Adolph MENZEL (Breslau 1815 - Berlin 1905)
A Bearded Man Looking Down and to the Right
Carpenter’s pencil, with stumping.
Signed with initials and dated A. M./ 92 at the upper right.
208 x 130 mm. (8 1/8 x 5 1/8 in.)
In his later years Adolph Menzel developed an interest in depicting people at close range, with a particular emphasis on studies of heads. His friend Paul Meyerheim noted that, at the height of his career, Menzel preferred to use non-professional models, and would choose his subjects from a line of people that would assemble at his studio door. As one modern scholar has noted of these studies, of which the present sheet is an exceptionally fine example, ‘almost all of these drawings show ordinary people with strong individual features; they are not portraits of artists, intellectuals or members of the fashionable Berlin society who tried to intrude into the artist’s stubbornly defended privacy. The bust- or half-length portraits depict no activity. Menzel isolated his sitters from their setting and imbued them with a sense of permanence that stands in stark contrast to the movement and momentary effect captured in his earlier images.’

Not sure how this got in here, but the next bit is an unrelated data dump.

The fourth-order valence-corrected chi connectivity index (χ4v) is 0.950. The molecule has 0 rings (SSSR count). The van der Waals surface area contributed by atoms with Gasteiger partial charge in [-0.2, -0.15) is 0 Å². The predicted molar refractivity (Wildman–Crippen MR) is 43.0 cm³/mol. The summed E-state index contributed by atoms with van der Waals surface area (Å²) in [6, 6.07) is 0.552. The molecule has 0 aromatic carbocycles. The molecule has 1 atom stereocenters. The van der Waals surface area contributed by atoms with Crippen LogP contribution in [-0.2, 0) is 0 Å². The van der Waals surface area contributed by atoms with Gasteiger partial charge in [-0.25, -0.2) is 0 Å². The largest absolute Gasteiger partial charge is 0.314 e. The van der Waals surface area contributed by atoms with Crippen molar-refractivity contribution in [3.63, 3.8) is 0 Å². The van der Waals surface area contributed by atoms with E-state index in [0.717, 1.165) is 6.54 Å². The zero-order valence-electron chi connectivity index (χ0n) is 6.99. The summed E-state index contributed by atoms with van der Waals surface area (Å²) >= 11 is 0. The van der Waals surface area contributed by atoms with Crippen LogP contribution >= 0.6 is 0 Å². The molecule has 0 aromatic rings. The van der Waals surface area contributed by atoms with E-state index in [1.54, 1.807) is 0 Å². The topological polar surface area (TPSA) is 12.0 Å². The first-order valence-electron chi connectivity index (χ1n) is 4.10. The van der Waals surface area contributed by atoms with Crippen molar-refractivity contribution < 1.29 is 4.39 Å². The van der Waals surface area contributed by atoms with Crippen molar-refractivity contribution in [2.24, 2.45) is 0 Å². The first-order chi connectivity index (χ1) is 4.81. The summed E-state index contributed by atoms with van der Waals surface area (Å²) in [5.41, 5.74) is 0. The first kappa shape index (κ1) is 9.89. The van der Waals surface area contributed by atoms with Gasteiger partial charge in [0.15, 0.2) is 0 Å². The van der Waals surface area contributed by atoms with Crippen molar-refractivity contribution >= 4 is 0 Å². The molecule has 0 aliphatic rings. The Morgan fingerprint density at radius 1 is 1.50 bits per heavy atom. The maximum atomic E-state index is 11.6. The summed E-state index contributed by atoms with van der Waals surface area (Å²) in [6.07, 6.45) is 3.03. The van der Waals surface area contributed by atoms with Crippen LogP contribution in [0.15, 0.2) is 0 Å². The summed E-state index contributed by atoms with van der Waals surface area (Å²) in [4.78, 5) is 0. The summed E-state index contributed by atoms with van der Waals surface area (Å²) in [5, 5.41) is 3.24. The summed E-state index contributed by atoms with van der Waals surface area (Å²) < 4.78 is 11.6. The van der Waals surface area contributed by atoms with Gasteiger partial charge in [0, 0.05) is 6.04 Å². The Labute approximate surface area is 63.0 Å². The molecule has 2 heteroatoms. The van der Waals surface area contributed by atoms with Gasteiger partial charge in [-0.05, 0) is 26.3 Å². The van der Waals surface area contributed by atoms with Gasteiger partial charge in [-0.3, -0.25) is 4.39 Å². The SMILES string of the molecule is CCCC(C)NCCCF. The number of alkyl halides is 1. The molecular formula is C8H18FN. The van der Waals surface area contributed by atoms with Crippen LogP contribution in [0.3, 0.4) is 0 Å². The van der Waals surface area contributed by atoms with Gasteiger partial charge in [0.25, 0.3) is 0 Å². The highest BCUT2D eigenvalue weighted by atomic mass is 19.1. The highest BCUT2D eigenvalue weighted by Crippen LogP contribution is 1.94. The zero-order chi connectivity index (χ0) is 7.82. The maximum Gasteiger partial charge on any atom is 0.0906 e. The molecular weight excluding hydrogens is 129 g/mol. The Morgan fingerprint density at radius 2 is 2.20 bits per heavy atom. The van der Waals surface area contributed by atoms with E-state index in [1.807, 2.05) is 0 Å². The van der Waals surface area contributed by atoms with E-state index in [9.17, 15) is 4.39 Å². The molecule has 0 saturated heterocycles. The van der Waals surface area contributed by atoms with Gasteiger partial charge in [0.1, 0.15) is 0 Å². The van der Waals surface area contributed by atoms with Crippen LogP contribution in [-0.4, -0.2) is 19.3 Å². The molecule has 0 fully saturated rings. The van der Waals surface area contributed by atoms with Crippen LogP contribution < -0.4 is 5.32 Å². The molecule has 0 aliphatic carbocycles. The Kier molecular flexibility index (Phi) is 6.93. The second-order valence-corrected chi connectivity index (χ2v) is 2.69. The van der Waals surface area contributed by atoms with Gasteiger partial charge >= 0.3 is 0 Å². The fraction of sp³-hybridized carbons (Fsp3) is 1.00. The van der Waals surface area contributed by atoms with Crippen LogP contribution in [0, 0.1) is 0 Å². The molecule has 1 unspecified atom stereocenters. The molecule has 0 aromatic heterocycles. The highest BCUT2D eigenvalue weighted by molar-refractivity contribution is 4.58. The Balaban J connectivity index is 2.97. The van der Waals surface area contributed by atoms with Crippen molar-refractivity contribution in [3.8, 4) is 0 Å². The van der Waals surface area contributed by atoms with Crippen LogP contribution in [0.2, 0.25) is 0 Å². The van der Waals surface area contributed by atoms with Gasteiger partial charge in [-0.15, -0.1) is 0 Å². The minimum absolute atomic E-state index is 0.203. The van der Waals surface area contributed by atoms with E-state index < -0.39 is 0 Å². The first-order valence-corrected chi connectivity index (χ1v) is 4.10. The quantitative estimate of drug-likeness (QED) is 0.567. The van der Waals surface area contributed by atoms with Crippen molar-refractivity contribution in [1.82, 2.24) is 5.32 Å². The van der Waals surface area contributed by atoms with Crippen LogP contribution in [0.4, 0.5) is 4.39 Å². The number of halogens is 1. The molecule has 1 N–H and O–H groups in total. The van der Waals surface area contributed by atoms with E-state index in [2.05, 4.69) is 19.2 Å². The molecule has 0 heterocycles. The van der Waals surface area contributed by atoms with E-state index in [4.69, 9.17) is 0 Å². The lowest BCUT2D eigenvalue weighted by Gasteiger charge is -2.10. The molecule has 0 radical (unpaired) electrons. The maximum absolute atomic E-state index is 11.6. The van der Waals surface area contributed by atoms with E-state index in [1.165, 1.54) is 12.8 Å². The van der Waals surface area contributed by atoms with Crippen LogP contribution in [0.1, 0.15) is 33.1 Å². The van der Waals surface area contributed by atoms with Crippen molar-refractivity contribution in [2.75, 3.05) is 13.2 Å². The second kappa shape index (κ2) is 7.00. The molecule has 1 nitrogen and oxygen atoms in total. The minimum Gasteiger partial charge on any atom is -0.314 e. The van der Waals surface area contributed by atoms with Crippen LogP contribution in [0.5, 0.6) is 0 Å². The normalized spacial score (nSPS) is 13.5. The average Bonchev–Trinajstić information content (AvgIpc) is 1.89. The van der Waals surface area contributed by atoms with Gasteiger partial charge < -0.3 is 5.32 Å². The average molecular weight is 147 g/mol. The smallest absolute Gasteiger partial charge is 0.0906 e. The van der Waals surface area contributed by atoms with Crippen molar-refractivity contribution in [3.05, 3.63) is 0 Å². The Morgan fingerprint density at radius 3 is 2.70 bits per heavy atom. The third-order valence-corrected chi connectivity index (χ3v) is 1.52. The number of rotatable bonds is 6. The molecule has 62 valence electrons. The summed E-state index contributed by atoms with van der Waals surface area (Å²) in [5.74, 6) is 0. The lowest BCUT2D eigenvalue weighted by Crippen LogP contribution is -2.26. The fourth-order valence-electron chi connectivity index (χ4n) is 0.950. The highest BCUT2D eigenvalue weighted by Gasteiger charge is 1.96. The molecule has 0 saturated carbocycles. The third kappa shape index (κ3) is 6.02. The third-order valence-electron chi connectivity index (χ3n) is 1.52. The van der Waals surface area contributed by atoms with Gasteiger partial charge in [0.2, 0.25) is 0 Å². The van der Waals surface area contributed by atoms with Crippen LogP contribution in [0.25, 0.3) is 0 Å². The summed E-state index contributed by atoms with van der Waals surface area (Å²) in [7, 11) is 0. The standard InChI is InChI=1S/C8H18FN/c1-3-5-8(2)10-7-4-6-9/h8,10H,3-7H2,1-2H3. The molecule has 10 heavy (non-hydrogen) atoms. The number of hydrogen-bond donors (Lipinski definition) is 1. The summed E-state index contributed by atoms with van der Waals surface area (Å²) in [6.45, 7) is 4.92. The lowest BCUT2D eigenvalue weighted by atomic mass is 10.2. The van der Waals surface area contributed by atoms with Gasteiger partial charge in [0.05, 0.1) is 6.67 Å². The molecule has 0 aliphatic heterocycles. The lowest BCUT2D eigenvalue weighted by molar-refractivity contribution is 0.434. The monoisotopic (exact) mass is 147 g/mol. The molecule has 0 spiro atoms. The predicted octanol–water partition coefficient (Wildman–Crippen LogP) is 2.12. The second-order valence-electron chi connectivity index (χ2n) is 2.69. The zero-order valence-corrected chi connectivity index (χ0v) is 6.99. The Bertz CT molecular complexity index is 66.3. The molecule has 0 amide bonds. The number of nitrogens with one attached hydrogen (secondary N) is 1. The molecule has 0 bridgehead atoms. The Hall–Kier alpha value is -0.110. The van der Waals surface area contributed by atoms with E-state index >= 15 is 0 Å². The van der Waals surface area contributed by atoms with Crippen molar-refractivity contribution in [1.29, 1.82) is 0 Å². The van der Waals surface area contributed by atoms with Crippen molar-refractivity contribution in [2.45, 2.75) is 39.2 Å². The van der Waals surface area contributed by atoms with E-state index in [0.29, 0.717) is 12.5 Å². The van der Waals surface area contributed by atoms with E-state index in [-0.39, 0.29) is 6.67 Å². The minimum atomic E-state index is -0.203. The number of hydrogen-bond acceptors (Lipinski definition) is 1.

The present sheet displays Menzel’s particular mastery, while drawing in monochrome, of the use of a combination of a soft carpenter’s pencil with stumping to create remarkable tonal effects. The soft greys of the model’s face, hair and coat, drawn with the stumped pencil, provide a contrast with the more precise strokes of the pencil seen in the beard. Like several of Menzel’s late head studies, the model here is depicted from a slightly unusual angle, while the image fills the page, constrained only by the edges of the sheet.
Drawn on a relatively small scale, these intimate late ‘portrait’ studies were much admired in Menzel’s own lifetime. As one contemporary writer noted of the artist in 1902, ‘The best legacy among his later works are these drawings…His dominating skill is to take the great drama of gesture and facial expression by surprise and to render it in all the force of vitality.’
Anonymous sale, London, Bonham’s,14 November 2006, lot 51 (unsold)
Anonymous sale, New York, Bonham’s, 26 January 2007, lot 45
Jill Newhouse, New York